And it was Otto Hahn in Berlin who first observed the fission of uranium nuclei in 1938 - so there was never any doubt that Germany had the right kind of scientific expertise.

Better out than in

One of the key differences between the situation faced by Seabord's group in 1941 and fears about the security issues of some biological research today is that the Berkeley discovery in itself said nothing about how the threat of nuclear-weapons development might be mitigated.

In contrast, the genome sequence of a virus or pathogenic microbe is likely to reveal ways in which its abuse for bioterrorism could be combated.

A meeting of scientists and journal editors convened by the US Academy of Sciences in January 2003 to discuss this issue4 recognized this, saying that such information "will be critical to society in meeting the challenges of defence".

For example, data on pathogenic viruses or bacteria can be used for developing vaccines or diagnostic tests. And DNA synthesis companies need access to such information to screen the orders they receive. An unfamiliar group wanting to synthesize key sequences from a harmful virus, for example, would arouse suspicion.

Secret state

But perhaps the most important lesson from the Manhattan Project was that, although secrecy is an uncomfortable aberration for scientists, it was, and remains, the default position for governments. Having observed tight security during the bomb's genesis, some of its key architects, including Seaborg, Szilard and James Franck at Chicago, decided by June 1945 that it was time to come into the open.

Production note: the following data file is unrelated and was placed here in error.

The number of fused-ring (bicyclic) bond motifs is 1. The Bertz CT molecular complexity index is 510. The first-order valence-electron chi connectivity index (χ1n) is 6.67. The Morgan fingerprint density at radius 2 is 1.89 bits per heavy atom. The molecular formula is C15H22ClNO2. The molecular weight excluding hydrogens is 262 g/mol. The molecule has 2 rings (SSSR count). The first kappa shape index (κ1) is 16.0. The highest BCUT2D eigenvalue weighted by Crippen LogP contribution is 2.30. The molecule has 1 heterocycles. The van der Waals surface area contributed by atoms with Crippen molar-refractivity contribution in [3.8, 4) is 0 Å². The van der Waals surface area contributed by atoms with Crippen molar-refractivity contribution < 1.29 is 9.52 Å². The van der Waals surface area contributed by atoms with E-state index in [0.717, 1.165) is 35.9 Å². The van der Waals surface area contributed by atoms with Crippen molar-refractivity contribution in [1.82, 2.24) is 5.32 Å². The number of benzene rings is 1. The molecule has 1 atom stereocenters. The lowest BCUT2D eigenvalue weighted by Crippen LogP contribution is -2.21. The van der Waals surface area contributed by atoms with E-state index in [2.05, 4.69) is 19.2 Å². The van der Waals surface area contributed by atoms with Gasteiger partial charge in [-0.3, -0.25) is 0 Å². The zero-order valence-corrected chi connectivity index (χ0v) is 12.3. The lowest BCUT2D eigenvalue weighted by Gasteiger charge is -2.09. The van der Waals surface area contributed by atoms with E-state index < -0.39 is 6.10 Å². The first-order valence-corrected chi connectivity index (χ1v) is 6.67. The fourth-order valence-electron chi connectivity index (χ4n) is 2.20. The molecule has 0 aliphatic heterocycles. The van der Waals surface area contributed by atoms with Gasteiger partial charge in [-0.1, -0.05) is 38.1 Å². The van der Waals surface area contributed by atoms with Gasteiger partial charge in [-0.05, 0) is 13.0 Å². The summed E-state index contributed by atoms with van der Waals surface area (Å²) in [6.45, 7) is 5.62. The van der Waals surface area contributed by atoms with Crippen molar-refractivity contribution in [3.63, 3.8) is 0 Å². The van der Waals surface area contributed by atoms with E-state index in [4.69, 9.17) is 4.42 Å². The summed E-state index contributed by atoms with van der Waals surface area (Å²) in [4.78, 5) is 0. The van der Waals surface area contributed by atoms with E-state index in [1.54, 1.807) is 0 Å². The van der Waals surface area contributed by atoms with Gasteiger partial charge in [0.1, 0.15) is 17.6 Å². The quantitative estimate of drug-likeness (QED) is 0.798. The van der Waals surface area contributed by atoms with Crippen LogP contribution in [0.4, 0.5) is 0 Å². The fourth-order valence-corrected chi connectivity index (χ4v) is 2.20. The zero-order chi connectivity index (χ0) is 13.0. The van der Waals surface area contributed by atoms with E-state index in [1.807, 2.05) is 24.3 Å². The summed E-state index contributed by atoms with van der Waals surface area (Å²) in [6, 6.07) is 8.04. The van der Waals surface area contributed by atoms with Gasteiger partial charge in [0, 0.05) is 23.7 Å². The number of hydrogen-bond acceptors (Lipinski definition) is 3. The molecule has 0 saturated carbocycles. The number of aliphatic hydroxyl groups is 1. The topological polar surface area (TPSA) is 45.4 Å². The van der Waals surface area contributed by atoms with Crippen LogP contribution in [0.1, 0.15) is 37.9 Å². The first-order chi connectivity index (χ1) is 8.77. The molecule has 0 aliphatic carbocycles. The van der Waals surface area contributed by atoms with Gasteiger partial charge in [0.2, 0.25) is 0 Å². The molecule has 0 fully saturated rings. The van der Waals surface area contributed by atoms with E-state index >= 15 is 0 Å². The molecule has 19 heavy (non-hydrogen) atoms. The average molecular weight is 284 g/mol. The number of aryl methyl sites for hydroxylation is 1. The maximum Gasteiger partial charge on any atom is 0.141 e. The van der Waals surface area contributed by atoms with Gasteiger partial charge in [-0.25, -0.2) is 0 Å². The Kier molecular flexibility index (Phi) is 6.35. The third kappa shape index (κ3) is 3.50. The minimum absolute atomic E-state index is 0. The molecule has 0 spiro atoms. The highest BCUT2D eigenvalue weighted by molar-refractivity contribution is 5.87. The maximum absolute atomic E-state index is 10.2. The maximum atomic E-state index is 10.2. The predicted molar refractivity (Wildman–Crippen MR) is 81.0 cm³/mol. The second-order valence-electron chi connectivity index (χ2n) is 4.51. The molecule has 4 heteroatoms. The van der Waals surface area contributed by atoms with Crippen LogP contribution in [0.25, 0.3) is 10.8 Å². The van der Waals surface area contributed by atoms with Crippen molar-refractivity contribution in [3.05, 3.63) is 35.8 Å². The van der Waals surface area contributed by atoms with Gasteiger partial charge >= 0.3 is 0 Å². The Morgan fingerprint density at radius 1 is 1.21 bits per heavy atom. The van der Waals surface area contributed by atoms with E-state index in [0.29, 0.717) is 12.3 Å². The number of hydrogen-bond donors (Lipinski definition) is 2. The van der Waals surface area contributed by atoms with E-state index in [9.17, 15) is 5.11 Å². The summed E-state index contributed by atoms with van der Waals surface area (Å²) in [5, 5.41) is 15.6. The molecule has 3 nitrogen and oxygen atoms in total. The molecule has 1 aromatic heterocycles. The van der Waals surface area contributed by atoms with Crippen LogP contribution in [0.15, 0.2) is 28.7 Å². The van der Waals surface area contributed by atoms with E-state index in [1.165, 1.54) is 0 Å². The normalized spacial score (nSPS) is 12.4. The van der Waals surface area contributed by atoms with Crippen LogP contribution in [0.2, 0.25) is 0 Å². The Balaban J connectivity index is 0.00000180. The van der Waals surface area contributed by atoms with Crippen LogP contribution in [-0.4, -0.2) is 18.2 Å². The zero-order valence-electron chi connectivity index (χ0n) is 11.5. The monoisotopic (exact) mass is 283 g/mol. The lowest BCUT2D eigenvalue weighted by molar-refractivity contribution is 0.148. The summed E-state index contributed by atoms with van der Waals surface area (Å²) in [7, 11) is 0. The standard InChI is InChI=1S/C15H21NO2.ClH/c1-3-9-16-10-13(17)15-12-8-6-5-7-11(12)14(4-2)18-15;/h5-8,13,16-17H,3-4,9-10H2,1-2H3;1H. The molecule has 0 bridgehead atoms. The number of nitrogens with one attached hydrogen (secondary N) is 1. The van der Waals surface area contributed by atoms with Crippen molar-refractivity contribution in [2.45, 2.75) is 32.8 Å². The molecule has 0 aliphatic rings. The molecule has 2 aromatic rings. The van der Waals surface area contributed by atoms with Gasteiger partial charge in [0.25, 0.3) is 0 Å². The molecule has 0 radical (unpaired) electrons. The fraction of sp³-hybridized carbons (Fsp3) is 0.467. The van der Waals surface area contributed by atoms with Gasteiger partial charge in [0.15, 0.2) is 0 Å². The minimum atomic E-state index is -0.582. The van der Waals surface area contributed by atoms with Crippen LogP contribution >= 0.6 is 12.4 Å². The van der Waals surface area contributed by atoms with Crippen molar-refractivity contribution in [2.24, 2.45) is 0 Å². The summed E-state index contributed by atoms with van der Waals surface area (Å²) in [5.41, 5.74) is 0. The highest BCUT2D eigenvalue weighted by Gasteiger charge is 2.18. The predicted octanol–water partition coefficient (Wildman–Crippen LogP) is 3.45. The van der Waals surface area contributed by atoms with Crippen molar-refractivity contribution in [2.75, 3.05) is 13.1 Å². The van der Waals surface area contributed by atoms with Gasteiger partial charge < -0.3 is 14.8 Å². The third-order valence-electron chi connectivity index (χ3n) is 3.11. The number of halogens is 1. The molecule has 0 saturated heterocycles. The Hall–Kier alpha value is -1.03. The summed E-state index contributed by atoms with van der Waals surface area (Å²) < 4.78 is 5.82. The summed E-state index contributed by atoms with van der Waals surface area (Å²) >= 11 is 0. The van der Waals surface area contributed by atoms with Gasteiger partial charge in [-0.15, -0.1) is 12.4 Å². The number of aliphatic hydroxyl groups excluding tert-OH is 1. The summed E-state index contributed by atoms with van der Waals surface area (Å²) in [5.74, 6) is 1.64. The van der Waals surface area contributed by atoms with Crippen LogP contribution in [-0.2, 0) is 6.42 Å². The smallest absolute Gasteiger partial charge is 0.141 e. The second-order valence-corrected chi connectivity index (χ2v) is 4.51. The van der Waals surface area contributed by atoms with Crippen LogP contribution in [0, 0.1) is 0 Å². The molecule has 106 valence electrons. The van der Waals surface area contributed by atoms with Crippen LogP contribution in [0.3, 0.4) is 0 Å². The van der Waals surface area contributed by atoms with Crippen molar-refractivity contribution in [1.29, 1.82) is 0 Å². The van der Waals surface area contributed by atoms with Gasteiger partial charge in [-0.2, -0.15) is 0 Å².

In the Franck Report, which they submitted to President Harry Truman, they admitted that "we should not expect too much success from attempts to keep basic information secret in peacetime ... it would be foolish to hope that this can protect us for more than a few years."

If a perilous nuclear arms race were to be avoided, they said, the United States should demonstrate the bomb "before the eyes of representatives of all United Nations, on the desert or a barren island."

"We believe", the report went on "that these considerations make the use of nuclear bombs for an early, unannounced attack against Japan inadvisable."

"If the United States would be the first to release this new means of indiscriminate destruction upon mankind, she would sacrifice public support throughout the world, precipitate the race of armaments, and prejudice the possibility of reaching international agreement on the future control of such weapons."

It is poignant to see these scientists believing they could say such things and expect politicians to listen. "We don't know whether this report actually got to President Truman," Seaborg confessed later. In any event, the rest - as we know - is history.

References

  1. Seaborg G. T., McMillan E. M., Kennedy J. W & Wahl A. C. Phys. Rev., 69. 366 - 367 (1946).
  2. Seaborg G. T., Wahl A. C. & Kennedy J. W Phys. Rev., 69. 367 (1946).
  3. Kennedy J. W., Wahl A. C. & Phys. Rev., 69. 368 (1946).
  4. Nature, 421. 771 doi:10.1038/nature01479 (2003).